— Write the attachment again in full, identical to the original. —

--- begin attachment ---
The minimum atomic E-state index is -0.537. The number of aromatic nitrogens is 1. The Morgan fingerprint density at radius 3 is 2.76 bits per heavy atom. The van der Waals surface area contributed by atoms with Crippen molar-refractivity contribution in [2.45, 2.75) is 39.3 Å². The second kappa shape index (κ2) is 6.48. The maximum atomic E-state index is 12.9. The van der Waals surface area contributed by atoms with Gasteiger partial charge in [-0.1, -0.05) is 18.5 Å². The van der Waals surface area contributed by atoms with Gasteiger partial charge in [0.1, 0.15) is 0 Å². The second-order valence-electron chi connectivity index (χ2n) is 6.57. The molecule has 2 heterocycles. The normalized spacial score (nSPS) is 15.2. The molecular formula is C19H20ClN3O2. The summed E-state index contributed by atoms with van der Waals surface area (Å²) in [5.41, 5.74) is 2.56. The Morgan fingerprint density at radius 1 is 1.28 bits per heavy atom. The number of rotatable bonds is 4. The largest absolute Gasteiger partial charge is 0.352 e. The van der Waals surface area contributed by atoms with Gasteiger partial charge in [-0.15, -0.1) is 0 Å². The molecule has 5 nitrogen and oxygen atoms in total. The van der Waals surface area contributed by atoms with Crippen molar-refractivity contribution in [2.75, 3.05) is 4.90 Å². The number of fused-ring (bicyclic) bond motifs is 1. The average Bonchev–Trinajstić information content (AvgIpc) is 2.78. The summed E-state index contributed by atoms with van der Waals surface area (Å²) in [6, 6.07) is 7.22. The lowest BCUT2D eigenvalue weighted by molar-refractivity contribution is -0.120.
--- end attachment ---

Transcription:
The minimum atomic E-state index is -0.537. The number of aromatic nitrogens is 1. The Morgan fingerprint density at radius 3 is 2.76 bits per heavy atom. The van der Waals surface area contributed by atoms with Crippen molar-refractivity contribution in [2.45, 2.75) is 39.3 Å². The second kappa shape index (κ2) is 6.48. The maximum atomic E-state index is 12.9. The van der Waals surface area contributed by atoms with Gasteiger partial charge in [-0.1, -0.05) is 18.5 Å². The van der Waals surface area contributed by atoms with Gasteiger partial charge in [0.1, 0.15) is 0 Å². The second-order valence-electron chi connectivity index (χ2n) is 6.57. The molecule has 2 heterocycles. The normalized spacial score (nSPS) is 15.2. The molecular formula is C19H20ClN3O2. The summed E-state index contributed by atoms with van der Waals surface area (Å²) in [5.41, 5.74) is 2.56. The Morgan fingerprint density at radius 1 is 1.28 bits per heavy atom. The number of rotatable bonds is 4. The largest absolute Gasteiger partial charge is 0.352 e. The van der Waals surface area contributed by atoms with Gasteiger partial charge in [-0.15, -0.1) is 0 Å². The molecule has 5 nitrogen and oxygen atoms in total. The van der Waals surface area contributed by atoms with Crippen molar-refractivity contribution in [2.75, 3.05) is 4.90 Å². The number of fused-ring (bicyclic) bond motifs is 1. The average Bonchev–Trinajstić information content (AvgIpc) is 2.78. The summed E-state index contributed by atoms with van der Waals surface area (Å²) in [6, 6.07) is 7.22. The lowest BCUT2D eigenvalue weighted by molar-refractivity contribution is -0.120.